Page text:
Rabbi Yaacov Haber's
for the Week
It’s tough to be alone. Loneliness is possibly one of the most painful
experiences in the human experience. I’m not sure if there is anyone alive
that can take being completely alone.
We always read Parshas Devarim on the Shabbos preceding
Tisha B'Av. There is a connection between our Parsha and Tisha B’ Av in the word
Eicha. Moshe asked, “How (Eicha) can I carry your burdens alone?” (1:12)
Eicha also refers to the Book of Lamentations that we read on Tisha B ‘Av,
in which Yirmiyahu asks in astonishment, “How (Eicha) could G-d have destroyed Jerusalem!?”
The Vilna Gaon takes the connection further. Moshe said,
"Eicha esa levadi." "How can I alone (levad) carry your burdens?" Yirmiyahu asked,
"Eicha yashvah badad" - "How can the city (of Jerusalem) sit alone, with
no one to comfort her?" This gives us a clue, explains the Gr”a, to the essence
of our national tragedy.
We all know that it is lonely at the top. Moshe was a lonely person;
Jerusalem was a lonely city. Moshe, the greatest human being in history, admonished his people. “How could you leave me alone in this
too am a human being, I need support, I need friendship, and I need
love! I can handle your rebellions, your murmuring, and your complaining, (Moshe referred to them all in his last speech) but you
left me all alone. You allowed me to be isolated. No one can be expected to survive alone, totally alone.” Moshe said “Eicha”. He was aghast with
astonishment, and amazement.
Loneliness and isolation presents where you would least expect them. Who would fathom that Moshe Rabeinu felt isolated? Who would think that
Moshe Rabeinu would need our good word, our positive feedback and our
support? Who would believe that Moshe was not above it all? To this Moshe exclaimed “Eicha!”
The Kotzker once commented that, “there is no place lonelier than a room full of people.” Walk into a wedding or a Bar Mitzvah. Who would think
that loneliness is even possible in this room? Everyone is eating, dancing and singing. But a room full of people is not a room of people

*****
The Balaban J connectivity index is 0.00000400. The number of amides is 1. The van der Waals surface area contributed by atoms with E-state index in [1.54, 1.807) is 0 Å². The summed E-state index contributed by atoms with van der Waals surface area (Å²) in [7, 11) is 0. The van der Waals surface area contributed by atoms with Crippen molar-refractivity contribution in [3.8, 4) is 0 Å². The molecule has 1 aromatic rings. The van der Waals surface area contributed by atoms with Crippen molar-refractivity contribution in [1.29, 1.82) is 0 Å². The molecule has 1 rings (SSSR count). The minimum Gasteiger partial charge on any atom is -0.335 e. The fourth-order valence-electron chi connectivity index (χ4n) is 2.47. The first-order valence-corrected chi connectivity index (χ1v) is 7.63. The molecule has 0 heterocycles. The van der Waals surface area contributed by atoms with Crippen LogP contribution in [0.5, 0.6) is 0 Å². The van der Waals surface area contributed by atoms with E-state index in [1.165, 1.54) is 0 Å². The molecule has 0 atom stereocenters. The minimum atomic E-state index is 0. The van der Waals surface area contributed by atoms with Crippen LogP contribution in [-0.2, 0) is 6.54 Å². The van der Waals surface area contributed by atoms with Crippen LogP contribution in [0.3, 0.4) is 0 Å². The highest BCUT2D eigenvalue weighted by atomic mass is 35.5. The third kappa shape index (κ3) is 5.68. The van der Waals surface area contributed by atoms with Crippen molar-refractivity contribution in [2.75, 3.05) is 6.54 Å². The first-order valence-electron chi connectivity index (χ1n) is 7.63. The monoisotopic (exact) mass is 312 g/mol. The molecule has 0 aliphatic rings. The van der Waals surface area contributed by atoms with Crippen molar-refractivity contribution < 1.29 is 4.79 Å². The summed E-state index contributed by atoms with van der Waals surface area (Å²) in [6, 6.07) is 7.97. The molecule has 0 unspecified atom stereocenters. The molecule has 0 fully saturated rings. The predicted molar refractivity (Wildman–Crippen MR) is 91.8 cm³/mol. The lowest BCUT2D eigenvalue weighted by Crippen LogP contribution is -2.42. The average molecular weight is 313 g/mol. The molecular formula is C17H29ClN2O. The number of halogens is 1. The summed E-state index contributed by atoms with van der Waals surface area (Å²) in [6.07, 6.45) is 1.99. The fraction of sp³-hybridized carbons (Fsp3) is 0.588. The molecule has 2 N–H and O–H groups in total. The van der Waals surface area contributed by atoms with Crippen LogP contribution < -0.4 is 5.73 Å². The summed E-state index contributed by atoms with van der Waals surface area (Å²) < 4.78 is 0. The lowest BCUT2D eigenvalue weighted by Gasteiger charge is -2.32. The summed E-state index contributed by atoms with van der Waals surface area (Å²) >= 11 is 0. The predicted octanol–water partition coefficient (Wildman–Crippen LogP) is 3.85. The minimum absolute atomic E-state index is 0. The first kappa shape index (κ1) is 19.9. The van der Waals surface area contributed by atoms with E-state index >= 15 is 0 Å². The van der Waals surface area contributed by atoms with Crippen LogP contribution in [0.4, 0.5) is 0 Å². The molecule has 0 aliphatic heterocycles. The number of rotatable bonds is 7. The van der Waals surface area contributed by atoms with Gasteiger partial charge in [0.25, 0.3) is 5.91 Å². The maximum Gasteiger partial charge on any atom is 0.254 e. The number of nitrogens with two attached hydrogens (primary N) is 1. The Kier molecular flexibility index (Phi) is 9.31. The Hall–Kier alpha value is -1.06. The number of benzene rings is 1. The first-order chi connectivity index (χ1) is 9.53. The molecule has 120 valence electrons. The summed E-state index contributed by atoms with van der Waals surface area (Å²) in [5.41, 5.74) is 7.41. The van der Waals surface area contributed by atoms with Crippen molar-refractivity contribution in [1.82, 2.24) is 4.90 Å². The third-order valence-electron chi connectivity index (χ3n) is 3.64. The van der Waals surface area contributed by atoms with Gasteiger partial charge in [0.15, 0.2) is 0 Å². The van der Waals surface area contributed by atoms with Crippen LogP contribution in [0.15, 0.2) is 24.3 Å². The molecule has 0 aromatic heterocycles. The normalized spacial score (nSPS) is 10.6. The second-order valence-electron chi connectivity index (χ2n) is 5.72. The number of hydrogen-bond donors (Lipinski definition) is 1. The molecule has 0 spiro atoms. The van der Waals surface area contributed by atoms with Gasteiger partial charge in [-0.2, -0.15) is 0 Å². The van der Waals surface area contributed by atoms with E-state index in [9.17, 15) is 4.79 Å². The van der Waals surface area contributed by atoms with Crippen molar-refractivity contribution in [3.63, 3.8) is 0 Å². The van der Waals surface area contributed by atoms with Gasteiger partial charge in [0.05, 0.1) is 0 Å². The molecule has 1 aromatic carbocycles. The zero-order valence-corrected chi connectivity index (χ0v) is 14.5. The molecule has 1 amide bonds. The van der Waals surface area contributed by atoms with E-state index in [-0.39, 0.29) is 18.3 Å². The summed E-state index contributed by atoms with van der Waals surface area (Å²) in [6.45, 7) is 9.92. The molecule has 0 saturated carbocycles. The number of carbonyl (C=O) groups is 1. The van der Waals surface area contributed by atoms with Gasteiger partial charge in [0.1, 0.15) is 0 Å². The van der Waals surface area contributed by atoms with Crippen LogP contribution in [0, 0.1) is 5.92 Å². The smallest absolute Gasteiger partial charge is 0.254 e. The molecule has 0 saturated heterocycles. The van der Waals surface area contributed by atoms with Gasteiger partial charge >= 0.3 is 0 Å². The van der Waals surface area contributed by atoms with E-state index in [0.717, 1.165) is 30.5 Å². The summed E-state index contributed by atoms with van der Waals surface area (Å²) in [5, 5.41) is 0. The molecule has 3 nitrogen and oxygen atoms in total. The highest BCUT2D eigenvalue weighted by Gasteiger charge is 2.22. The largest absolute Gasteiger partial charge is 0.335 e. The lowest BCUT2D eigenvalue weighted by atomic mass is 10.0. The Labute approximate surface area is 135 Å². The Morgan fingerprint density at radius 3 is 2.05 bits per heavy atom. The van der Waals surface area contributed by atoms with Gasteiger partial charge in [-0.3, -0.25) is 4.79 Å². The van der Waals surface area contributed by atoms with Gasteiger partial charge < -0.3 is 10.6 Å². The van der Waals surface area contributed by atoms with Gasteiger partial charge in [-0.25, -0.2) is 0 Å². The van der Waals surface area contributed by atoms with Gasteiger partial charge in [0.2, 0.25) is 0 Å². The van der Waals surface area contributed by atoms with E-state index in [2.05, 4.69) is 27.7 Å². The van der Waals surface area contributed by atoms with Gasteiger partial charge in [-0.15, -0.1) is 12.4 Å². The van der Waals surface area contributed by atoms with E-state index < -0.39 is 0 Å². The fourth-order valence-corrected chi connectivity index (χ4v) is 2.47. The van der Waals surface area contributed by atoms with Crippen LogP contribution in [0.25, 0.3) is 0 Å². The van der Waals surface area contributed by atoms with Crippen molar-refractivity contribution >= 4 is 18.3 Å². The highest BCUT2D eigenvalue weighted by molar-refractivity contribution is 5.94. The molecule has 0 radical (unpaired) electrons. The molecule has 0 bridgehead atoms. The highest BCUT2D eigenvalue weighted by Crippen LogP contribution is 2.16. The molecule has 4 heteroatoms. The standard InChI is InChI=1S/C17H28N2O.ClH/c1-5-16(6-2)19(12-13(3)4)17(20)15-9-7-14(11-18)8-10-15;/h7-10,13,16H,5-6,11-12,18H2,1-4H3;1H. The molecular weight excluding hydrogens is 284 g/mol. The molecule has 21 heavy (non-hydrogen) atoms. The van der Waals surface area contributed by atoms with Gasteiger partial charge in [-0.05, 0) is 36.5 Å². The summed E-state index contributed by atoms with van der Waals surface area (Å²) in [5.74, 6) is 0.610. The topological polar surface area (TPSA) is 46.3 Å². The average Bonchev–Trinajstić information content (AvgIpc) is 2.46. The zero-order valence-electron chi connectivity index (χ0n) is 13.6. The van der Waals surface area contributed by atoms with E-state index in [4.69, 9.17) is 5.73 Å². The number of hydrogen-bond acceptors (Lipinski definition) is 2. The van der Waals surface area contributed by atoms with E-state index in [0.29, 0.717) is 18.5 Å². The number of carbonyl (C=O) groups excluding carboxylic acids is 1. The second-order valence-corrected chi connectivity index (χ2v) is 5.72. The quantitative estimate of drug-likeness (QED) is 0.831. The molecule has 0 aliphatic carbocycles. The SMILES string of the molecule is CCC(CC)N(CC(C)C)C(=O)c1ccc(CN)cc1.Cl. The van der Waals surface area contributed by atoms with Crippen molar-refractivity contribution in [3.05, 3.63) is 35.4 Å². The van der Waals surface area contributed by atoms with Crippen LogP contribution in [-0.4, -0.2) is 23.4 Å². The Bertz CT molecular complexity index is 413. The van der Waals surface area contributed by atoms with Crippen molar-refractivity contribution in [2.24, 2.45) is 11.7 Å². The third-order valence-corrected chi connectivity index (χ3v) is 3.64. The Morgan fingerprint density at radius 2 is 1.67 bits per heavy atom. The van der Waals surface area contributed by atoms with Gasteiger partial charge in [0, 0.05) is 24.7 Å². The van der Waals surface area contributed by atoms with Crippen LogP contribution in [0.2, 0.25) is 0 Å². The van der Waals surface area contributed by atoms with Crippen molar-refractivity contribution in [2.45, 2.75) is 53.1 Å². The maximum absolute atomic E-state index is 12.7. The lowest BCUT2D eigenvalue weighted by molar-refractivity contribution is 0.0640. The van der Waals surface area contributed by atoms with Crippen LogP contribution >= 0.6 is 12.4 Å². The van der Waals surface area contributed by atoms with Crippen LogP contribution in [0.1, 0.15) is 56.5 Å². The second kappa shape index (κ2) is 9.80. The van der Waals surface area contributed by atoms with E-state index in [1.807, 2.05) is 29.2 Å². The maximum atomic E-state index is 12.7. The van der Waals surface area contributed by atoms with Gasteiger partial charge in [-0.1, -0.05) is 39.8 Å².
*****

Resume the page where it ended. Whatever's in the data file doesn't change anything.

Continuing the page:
Today we are privileged to see big crowds. Thousands gather at the Kotel, thousands come together in Loch Sheldrake to pray for Israel,
thousands demonstrate, thousands attend a Siyum HaShas, thousands celebrate and
communicate on the Internet. Can anyone feel isolated?! The Kotzker said: Yes! Klal Yisroel can be a room full of people. There
is nothing lonelier than a room full of people.
Chazal have guided us in this. Never let a Jew be alone. Never be elitist. Never assume someone can carry a burden themselves. Never
assume someone is above feelings of loneliness and isolation. If we allow another
Jew to be badad, Jerusalem too will sit badad.
Yerushalayim is a reflection of our national condition. Yerushalayim
contains the nerve endings of the Jewish people. Yerushalayim was destroyed “and
there is no one to comfort it.” Yerushalayim stands badad, in isolation, crying for its people.
Let us find ways to come together, and may ALL the streets of
Yerushalayim sing with happiness and security as they overflow with holiness.
Rabbi Yaacov Haber
Rabbi Haber is the OU's National Director of Jewish Education and
the spiritual leader of the OU's Pardes Program
questions are very welcome
"A tree of life for those who embrace it"
Rabbi Yaacov Haber Parasha Index